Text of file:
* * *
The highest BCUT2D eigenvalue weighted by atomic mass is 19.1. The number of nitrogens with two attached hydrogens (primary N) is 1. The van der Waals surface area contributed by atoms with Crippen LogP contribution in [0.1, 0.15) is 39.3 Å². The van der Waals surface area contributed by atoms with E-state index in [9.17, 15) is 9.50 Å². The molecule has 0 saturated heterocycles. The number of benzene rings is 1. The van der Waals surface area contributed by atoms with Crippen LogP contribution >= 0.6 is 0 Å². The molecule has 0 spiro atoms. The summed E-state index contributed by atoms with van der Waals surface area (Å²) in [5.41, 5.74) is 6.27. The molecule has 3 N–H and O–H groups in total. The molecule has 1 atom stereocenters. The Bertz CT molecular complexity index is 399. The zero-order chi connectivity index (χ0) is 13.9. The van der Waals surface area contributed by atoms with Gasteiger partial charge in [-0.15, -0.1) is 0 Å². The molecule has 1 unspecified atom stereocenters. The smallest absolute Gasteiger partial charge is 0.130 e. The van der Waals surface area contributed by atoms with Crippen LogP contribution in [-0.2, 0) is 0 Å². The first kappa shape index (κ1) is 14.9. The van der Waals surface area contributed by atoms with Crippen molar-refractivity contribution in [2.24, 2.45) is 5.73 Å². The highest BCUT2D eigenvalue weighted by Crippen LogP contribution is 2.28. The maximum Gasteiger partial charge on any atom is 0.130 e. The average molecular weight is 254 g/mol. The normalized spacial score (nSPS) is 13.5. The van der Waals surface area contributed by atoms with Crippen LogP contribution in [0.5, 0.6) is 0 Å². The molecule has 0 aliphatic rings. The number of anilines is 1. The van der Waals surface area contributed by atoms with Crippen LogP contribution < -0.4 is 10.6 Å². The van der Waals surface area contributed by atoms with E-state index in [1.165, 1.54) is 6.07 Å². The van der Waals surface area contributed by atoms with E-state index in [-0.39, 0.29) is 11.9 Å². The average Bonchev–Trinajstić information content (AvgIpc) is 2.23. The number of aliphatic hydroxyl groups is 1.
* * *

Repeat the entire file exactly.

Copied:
The highest BCUT2D eigenvalue weighted by atomic mass is 19.1. The number of nitrogens with two attached hydrogens (primary N) is 1. The van der Waals surface area contributed by atoms with Crippen LogP contribution in [0.1, 0.15) is 39.3 Å². The van der Waals surface area contributed by atoms with E-state index in [9.17, 15) is 9.50 Å². The molecule has 0 saturated heterocycles. The number of benzene rings is 1. The van der Waals surface area contributed by atoms with Crippen LogP contribution >= 0.6 is 0 Å². The molecule has 0 spiro atoms. The summed E-state index contributed by atoms with van der Waals surface area (Å²) in [5.41, 5.74) is 6.27. The molecule has 3 N–H and O–H groups in total. The molecule has 1 atom stereocenters. The Bertz CT molecular complexity index is 399. The zero-order chi connectivity index (χ0) is 13.9. The van der Waals surface area contributed by atoms with Gasteiger partial charge in [-0.15, -0.1) is 0 Å². The molecule has 1 unspecified atom stereocenters. The smallest absolute Gasteiger partial charge is 0.130 e. The van der Waals surface area contributed by atoms with Crippen LogP contribution in [-0.2, 0) is 0 Å². The first kappa shape index (κ1) is 14.9. The van der Waals surface area contributed by atoms with Crippen molar-refractivity contribution in [2.24, 2.45) is 5.73 Å². The highest BCUT2D eigenvalue weighted by Crippen LogP contribution is 2.28. The maximum Gasteiger partial charge on any atom is 0.130 e. The average molecular weight is 254 g/mol. The normalized spacial score (nSPS) is 13.5. The van der Waals surface area contributed by atoms with Crippen LogP contribution in [0.5, 0.6) is 0 Å². The molecule has 0 aliphatic rings. The number of anilines is 1. The van der Waals surface area contributed by atoms with Crippen LogP contribution < -0.4 is 10.6 Å². The van der Waals surface area contributed by atoms with E-state index in [1.165, 1.54) is 6.07 Å². The van der Waals surface area contributed by atoms with E-state index in [-0.39, 0.29) is 11.9 Å². The average Bonchev–Trinajstić information content (AvgIpc) is 2.23. The number of aliphatic hydroxyl groups is 1.